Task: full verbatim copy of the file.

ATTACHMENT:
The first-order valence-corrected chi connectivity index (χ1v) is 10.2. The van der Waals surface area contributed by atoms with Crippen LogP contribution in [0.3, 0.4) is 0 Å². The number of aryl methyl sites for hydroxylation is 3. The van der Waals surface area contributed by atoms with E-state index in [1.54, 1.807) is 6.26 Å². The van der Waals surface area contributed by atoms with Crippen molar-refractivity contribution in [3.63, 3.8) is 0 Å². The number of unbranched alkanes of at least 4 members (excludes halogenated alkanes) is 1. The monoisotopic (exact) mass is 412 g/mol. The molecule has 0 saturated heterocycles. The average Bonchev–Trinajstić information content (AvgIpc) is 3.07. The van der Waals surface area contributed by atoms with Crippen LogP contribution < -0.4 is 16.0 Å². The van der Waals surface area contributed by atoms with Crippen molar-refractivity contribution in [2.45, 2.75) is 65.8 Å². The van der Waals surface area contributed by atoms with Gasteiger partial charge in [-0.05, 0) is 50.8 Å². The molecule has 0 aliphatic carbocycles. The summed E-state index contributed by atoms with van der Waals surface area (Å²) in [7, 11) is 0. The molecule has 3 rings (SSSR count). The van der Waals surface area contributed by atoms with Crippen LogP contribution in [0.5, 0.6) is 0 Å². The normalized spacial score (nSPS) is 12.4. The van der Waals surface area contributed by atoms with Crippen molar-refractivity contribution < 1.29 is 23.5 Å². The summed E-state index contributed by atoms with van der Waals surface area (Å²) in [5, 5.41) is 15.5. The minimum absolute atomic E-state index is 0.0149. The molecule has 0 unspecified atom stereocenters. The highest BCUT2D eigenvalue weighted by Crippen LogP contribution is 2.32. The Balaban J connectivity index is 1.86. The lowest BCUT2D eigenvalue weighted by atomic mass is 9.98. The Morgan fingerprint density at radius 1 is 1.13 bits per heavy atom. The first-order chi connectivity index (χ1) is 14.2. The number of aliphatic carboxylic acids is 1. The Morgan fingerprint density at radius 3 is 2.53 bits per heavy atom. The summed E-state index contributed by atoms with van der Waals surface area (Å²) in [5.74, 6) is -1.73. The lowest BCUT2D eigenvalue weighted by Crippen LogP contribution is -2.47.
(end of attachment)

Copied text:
The first-order valence-corrected chi connectivity index (χ1v) is 10.2. The van der Waals surface area contributed by atoms with Crippen LogP contribution in [0.3, 0.4) is 0 Å². The number of aryl methyl sites for hydroxylation is 3. The van der Waals surface area contributed by atoms with E-state index in [1.54, 1.807) is 6.26 Å². The van der Waals surface area contributed by atoms with Crippen molar-refractivity contribution in [3.63, 3.8) is 0 Å². The number of unbranched alkanes of at least 4 members (excludes halogenated alkanes) is 1. The monoisotopic (exact) mass is 412 g/mol. The molecule has 0 saturated heterocycles. The average Bonchev–Trinajstić information content (AvgIpc) is 3.07. The van der Waals surface area contributed by atoms with Crippen LogP contribution < -0.4 is 16.0 Å². The van der Waals surface area contributed by atoms with Crippen molar-refractivity contribution in [2.45, 2.75) is 65.8 Å². The van der Waals surface area contributed by atoms with Gasteiger partial charge in [-0.05, 0) is 50.8 Å². The molecule has 0 aliphatic carbocycles. The summed E-state index contributed by atoms with van der Waals surface area (Å²) in [7, 11) is 0. The molecule has 3 rings (SSSR count). The van der Waals surface area contributed by atoms with Crippen LogP contribution in [0.5, 0.6) is 0 Å². The normalized spacial score (nSPS) is 12.4. The van der Waals surface area contributed by atoms with Crippen molar-refractivity contribution < 1.29 is 23.5 Å². The summed E-state index contributed by atoms with van der Waals surface area (Å²) in [5, 5.41) is 15.5. The minimum absolute atomic E-state index is 0.0149. The molecule has 0 unspecified atom stereocenters. The highest BCUT2D eigenvalue weighted by Crippen LogP contribution is 2.32. The Balaban J connectivity index is 1.86. The lowest BCUT2D eigenvalue weighted by atomic mass is 9.98. The Morgan fingerprint density at radius 1 is 1.13 bits per heavy atom. The first-order chi connectivity index (χ1) is 14.2. The number of aliphatic carboxylic acids is 1. The Morgan fingerprint density at radius 3 is 2.53 bits per heavy atom. The summed E-state index contributed by atoms with van der Waals surface area (Å²) in [5.74, 6) is -1.73. The lowest BCUT2D eigenvalue weighted by Crippen LogP contribution is -2.47.